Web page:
Sometimes the business case--not “evil” Internet service providers or clueless municipal officials--is responsible for some hoped-for new service, product or network not to be launched.
One might argue that is precisely the point where it comes to a potential Google Fiber launch in Portland, Ore. It is one thing for Google Fiber to come to market with the “only” gigabit Internet access service in a market.
It is something else again if the incumbent suppliers (cable and telco) up their game before Google Fiber can launch, and deploy their own gigabit networks.
If that happens, the suppliers of nearly 100 percent of the consumer Internet access connections have a much more compelling value proposition, while any new Google Fiber offer--even if better--differs mostly incrementally.
That might also be the case if the incumbents come up with “hundreds of megabits per second offers” that cost less than Google Fiber, and also meet virtually all present customer requirements.
It is “Marketing 101.” An attacker has to come to market with a value proposition that makes sense, has clear value and often, “costs less.”
While Google Fiber arguably has technical advantages over the current CenturyLink and cable offers (symmetrical bandwidth, for example), it is not clear that most consumers actually believe they get much incremental value from a gigabit service, compared to one operating “up to” 300 Mbps or 500 Mbps.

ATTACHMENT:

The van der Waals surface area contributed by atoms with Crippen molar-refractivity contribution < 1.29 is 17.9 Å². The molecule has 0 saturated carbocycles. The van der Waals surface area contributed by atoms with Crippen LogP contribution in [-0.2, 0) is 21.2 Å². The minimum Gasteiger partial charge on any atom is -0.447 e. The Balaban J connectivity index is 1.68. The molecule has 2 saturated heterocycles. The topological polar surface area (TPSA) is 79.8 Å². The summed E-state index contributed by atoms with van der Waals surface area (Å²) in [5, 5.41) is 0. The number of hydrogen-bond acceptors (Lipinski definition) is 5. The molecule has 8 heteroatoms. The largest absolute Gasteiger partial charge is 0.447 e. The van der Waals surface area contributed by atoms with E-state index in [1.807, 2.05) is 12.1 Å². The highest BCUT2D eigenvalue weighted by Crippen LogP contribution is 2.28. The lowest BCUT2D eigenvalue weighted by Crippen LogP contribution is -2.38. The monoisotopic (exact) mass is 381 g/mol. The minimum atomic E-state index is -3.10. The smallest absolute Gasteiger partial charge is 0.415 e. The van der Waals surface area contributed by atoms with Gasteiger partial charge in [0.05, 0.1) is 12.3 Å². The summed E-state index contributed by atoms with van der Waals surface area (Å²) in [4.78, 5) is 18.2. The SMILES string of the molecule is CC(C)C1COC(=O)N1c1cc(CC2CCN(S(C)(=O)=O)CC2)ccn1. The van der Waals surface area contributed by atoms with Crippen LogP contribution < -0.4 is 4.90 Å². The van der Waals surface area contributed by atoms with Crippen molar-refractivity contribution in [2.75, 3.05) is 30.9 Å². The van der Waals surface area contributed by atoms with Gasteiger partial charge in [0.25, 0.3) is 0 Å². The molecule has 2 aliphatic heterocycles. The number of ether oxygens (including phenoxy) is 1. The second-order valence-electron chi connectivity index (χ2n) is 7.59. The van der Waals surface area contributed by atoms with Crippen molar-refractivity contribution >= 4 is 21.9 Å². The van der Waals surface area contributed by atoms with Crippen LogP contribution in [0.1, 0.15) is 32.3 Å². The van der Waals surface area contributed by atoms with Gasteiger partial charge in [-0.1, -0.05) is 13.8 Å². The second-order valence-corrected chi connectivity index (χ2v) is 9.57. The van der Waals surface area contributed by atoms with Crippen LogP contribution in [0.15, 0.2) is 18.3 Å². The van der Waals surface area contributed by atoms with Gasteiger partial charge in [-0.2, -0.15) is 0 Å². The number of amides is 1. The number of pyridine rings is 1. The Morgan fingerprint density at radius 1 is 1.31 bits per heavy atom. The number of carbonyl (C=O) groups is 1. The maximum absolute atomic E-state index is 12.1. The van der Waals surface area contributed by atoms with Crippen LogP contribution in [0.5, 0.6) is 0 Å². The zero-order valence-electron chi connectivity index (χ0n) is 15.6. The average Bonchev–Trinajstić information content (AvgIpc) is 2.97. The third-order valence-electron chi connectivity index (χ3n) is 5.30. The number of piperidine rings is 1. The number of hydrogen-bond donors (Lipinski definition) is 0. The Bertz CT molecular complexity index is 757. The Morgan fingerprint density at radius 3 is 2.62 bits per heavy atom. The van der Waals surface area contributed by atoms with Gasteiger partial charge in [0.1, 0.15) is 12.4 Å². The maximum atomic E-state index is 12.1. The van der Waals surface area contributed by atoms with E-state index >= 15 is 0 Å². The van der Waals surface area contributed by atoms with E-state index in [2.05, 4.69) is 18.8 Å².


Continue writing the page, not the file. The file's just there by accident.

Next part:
In fact, many would argue that, for most consumers--and most multi-person households--a 100-Mbps to 500 Mbps downstream connection does “everything” a gigabit connection does, with the possible exception of some upstream apps.
Some of us would argue that, in most cases, even a 100-Mbps connection actually supports all typical applications for a multi-person household. Beyond that, it is not clear that actual perceived value exists.
If Google Fiber increasingly finds the incumbents (telco and cable) offering gigabit connections, the business case for launching Google Fiber might not be attractive.
That is not to say a fixed wireless service has the same economics. The business case arguably will be better with the latest generation of fixed wireless platforms, and should be even better in the future.